Overindulgence in the makingWhy might this year be worse than others? There are a couple reasons. First, early reports on Black Friday weekend sales figures show sales up 13 percent compared to last year. Couple that booming start with an unusually long holiday shopping season (due to an early Thanksgiving) and you have the makings of a record year for holiday spending. Short-term, that may seem like good news for the economy, but the reality is that with Americans already over-burdened with debt, all this spending will make things tougher when the bills arrive in January. Second, paying those bills may get a great deal tougher if a solution isn't found to the fiscal cliff. A number of temporary tax cuts are due to expire in January, so if a deal to extend them isn't reached, you can count on a smaller paycheck in 2013. How much smaller depends on a number of things -- your income, marital status, exemptions, etc. -- but as a rule of thumb, use an estimate of 5 percent smaller. That's because federal income tax rates for many people will rise by 3 percent, and a 2 percent temporary reduction in Social Security payroll tax will expire.
In short, people could be facing record holiday bills with smaller paychecks. That's a recipe for a brutal financial hangover.
Avoiding the regretHow can you avoid that holiday spending hangover? Try these steps:
- Figure on a reduced paycheck. You can research the specifics of your tax situation or use a 5 percent ballpark estimate. Either way, figure what your paycheck would look like post-fiscal cliff.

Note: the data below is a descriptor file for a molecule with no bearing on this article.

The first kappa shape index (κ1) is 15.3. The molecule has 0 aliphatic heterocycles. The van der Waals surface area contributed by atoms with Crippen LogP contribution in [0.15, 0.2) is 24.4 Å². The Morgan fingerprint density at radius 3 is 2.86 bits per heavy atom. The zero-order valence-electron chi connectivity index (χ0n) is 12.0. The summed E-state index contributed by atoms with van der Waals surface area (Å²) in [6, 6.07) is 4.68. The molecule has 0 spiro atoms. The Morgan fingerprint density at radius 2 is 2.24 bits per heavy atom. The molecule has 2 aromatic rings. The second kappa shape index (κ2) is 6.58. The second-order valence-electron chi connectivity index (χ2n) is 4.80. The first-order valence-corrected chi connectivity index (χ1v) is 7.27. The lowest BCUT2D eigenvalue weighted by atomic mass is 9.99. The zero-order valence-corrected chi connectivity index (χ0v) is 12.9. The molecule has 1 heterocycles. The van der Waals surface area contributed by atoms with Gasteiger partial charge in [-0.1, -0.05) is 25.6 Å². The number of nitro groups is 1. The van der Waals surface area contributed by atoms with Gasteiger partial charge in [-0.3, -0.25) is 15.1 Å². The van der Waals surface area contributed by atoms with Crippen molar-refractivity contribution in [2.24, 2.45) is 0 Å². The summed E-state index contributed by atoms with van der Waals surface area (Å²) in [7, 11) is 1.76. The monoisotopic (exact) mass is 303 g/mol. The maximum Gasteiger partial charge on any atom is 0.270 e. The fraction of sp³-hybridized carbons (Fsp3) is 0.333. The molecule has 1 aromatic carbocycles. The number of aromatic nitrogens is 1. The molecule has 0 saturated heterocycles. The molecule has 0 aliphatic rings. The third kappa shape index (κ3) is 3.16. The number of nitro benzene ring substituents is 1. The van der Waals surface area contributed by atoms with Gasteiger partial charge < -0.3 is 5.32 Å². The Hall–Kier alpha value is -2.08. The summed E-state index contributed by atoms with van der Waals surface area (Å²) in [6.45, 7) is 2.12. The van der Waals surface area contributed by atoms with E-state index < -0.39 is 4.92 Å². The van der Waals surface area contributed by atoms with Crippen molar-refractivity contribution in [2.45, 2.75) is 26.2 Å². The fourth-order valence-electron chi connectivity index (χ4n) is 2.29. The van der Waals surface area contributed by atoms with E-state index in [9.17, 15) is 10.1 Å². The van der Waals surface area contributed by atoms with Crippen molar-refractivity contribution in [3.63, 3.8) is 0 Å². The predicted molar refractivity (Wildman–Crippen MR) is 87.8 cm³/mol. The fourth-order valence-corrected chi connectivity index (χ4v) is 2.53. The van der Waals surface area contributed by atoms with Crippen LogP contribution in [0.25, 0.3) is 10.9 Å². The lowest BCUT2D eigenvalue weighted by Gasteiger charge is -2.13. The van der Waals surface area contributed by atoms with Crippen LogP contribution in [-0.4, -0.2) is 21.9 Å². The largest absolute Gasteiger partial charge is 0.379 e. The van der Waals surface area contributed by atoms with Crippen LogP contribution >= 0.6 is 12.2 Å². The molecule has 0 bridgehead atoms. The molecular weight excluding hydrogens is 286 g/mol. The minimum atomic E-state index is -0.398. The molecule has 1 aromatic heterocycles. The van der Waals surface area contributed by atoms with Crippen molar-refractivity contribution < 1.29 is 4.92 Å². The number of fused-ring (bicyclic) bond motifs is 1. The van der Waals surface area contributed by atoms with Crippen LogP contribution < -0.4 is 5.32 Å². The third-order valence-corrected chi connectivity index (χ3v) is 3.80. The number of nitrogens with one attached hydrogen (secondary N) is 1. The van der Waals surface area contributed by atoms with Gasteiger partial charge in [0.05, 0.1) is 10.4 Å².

- Figure out a payback plan. Figure out how much that reduced paycheck would leave you for paying off holiday bills, and figure out how much you could pay off by the end of the first quarter of next year. Your total holiday budget should not exceed that figure.
- Allocate your holiday budget. Take that total and decide how to spread it among the people on your holiday gift list. A tighter budget might force you to do some hard thinking about who's been naughty and who's been nice.
- If the cliff is avoided, roll the savings forward. After all this, what if the government makes a deal and your taxes don't go up? Then take that extra 5 percent and start saving it toward next year's holiday budget. You may find you can save enough this way to have no bills left over next January.